• I’m at a small farm. How is this an issue? Everyone else at the farm works full time jobs and most of them have families. While one or two of the other borders also ride English the primary discipline is Western and most of the riders just trail ride. This means that when I go work my horse, I’m working alone. This is good for focus but that’s really a double edged sword. I could be focusing on all the wrong things and wouldn’t know. I don’t have anyone to tell me what’s going on from the ground and I don’t have anyone to video for me so I can visually see what I need to work on.
  • I have a lot of body issues. Not body image issues, literally body issues. My muscular structure is fairly weak, and my skeleton likes to shift out of place. This has made it incredibly painful to ride. My hips, back, and shoulders are all extremely painful, whether I ride or not. Oh and of course my ankles and knees get achy when I’m in the saddle for too long. Every equestrian seems to go through pain though, and obviously we all ride through it. The pain is just one more reason to keep me out of the saddle when it’s one problem of many.

Know what the beauty of that list is? I feel like it’s all just silly excuses. YES they are my reasons but I also have realized, since working on getting back in the saddle and bringing my girl back into work, that they’re just excuses! They can be worked around!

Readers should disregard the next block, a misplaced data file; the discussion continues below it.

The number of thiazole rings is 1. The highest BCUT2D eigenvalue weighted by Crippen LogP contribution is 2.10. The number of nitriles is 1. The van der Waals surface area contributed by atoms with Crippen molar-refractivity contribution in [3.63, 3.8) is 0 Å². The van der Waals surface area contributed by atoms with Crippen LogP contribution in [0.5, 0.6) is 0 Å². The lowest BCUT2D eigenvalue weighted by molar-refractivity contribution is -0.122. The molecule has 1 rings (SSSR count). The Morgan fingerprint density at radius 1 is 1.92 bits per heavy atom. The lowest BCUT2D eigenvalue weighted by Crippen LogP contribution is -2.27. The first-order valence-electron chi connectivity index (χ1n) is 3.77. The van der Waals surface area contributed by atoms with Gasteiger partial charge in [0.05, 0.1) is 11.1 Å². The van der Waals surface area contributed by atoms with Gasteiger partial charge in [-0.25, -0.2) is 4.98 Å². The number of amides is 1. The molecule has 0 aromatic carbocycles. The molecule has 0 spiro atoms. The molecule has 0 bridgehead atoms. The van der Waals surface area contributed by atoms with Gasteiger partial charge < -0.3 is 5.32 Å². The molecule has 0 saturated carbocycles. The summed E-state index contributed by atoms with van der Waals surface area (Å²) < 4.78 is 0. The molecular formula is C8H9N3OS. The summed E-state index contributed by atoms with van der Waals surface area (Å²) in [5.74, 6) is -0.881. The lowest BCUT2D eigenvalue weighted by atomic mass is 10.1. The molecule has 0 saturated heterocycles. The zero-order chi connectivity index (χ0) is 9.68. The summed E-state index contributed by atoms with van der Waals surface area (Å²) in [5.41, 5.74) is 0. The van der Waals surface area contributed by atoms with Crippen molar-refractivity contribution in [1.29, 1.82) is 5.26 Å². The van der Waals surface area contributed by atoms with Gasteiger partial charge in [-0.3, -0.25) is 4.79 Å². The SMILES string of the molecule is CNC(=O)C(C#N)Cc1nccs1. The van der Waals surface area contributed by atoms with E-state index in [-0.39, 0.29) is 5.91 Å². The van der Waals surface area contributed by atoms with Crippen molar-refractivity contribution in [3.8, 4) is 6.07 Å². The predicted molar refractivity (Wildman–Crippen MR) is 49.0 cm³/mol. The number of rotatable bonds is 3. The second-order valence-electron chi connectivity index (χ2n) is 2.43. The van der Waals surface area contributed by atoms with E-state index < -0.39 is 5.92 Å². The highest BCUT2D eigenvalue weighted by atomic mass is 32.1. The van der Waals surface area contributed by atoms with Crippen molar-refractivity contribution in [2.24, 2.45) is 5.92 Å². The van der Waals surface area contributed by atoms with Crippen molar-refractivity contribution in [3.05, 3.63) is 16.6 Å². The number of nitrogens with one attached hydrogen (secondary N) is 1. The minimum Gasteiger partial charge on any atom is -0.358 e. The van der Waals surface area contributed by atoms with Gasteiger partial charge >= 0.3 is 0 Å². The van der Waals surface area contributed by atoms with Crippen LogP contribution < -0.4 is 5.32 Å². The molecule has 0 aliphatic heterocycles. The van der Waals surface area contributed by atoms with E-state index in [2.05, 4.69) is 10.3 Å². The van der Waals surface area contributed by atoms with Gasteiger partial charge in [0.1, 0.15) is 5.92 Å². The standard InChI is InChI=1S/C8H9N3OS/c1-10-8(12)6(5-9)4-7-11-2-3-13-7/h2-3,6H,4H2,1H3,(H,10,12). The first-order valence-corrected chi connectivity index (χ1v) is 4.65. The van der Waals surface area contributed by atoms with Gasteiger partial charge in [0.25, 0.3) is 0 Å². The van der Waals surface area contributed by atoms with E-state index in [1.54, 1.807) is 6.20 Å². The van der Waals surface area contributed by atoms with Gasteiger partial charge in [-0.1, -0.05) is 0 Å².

Bella, May 2017, coming back into work after having a couple of months off.


I love my horse, I love riding, and my mare needs a job. It’s not necessarily that I’ve convinced myself that she wants to work, (let’s get real, the Punk is p-e-r-f-e-c-t-l-y happy standing around in the pasture with her boyfriends grazing and swatting at flies); it’s that when she doesn’t work, or when I don’t see her often, her entire personality changes. She gets so bratty about everything! Won’t lead respectfully, won’t stand tied (she’ll either break her halter or untie herself, no shit), gets sassy about being worked with or tacked up, and then if you do risk it and get on she’s batty under saddle because she’s got way too much energy.

Beside the benefits for her, there are some insane benefits for me. One of the best things for anxiety levels is the outdoors and exercise. I’ve always known this but because of the negative effects of anxiety it makes it hard to remember it or be motivated to get out and do stuff outside when the anxiety hits. Not to mention if I’m not calm and relaxed my mare tends to get worked up and nervous and that just sends the whole situation spiraling (again, I’m working on it).

Since coming back to ride my anxiety has started to ease off, although there’s a lot of stress in my life still. I’m handling it as best I can, and making time to ride. I don’t know how things will work out come fall when I pick up a heavier class load again (only doing one class over the summer so I can have a bit of a break) but I’m hoping that I can stay strong and make the time to ride at least 3 to 4 days a week. Even if that means waking up at 5 or 6 AM just to drive the half-hour and go for a quick hack on the trails. Whatever it takes to keep myself, and Bella, in motion and happier.



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About Renz Unruhe

26 year old equestrian keeping busy and moving forwards.